Gardening Articles: Care :: Pests & Problems
by National Gardening Association Editors
Fencing is the most reliable defense against garden-raiding deer
Fencing is the only sure-fired way to keep wild and domestic animals out of a prized garden long term. Although it can be expensive for large animals such as deer, it may be the only way to protect your yard from costly damage.
Here are some points to keep in mind when planning to build a wildlife fence.
- Check local ordinances on building fences. Large fences may block desired views.
- Polypropylene fencing is less obtrusive than solid fencing, but provides protection only from certain animals.
- Fences work best when the animal doesn't know what it's protecting. A hungry animal that knows food is available will try harder to get through any fence. Solid fences provide a visual block so they don?t know what they're missing.
- Electric fences are more expensive and need maintenance, but they make less of an impact on your view and can be more effective than solid fences.
- Electric fences work best if animals know they are "hot". Smear peanut butter on the fence as soon as you put it up to entice animals to get shocked. They'll be less likely to test the fence again. Keep vegetation from touching the fence. It will reduce its charge or ground it out.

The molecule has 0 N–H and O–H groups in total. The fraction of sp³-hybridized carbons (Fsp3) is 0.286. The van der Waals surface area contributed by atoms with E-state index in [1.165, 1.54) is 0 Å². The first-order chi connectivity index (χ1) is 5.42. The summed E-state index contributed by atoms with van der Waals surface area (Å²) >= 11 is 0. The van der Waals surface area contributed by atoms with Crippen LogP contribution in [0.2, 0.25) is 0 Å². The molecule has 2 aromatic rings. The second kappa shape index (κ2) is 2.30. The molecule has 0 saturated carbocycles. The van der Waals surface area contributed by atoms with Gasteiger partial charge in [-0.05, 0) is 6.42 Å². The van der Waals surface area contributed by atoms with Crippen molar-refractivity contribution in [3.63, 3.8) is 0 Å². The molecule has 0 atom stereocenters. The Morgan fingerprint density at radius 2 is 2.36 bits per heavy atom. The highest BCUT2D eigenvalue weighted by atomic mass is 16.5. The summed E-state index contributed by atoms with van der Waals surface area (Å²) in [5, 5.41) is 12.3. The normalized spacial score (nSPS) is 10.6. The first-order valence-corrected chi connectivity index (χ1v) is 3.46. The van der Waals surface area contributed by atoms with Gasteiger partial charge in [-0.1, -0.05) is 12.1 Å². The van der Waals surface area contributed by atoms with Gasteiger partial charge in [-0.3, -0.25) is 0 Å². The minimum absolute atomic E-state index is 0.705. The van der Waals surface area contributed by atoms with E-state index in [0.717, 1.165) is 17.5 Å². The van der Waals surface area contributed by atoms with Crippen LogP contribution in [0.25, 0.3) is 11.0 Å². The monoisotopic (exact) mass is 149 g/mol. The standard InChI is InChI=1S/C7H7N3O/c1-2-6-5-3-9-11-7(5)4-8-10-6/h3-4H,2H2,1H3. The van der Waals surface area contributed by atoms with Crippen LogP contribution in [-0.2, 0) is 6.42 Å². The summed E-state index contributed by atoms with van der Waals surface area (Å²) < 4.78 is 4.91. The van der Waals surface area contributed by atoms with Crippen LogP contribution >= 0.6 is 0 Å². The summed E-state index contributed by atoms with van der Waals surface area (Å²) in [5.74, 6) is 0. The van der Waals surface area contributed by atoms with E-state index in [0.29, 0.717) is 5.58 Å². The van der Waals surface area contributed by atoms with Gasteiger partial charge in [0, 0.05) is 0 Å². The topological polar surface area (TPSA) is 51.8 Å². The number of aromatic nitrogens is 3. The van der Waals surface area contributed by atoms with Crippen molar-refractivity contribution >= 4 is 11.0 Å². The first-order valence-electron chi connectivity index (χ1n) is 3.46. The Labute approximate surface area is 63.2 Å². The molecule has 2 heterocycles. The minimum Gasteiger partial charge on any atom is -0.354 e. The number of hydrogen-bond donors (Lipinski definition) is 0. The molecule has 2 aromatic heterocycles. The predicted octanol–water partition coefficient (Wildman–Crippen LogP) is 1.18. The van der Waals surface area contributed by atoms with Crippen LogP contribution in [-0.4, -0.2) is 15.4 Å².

- Build the fence to fit the animal. Below is a list of animals with design tips to foil their wiles.
Deer are probably at the top of the list of animals home owners want to fence out. Since deer can jump, the fence needs to be constructed high and at an angle to deter them. There are many design variations for deer barriers available from game wardens. One effective option is an 8- to 10-foot-tall fence slanted at a 45 degree angle toward the direction from which deer are most likely to come (for an illustration, click here). It will make them think twice about jumping. Keep the fence snug to the ground, since deer can also wiggle under fences. Electric fences baited with peanut butter and solid fences that block the view to a food source also work well.
Cats and Dogs
Build a wire mesh fence 3 feet high anchored with sturdy posts. Cats probably won't climb over, and most dogs can't knock it over. Bend the base of the fence outward to form a 2-foot-wide apron along the ground to discourage dogs from digging under it.
Exclude rabbits with a 2-foot-tall chicken wire fence that has 1-inch-diameter holes. To prevent them from digging under, curve the bottom of the fence 90 degrees to create an apron a foot or so wide, and bury it several inches deep.
Like raccoons and opossums, woodchucks are good climbers, so leave the top 18 inches of fence unattached, or string electric wire across the top to discourage these pests. The 4-foot-tall fence should also have a 2-foot-wide apron buried a few inches below the soil to stop the pests from burrowing under the fence. Electric fencing placed a few inches outside a wire fence also helps.
Photograph courtesy of Flickr Creative Commons, f_shields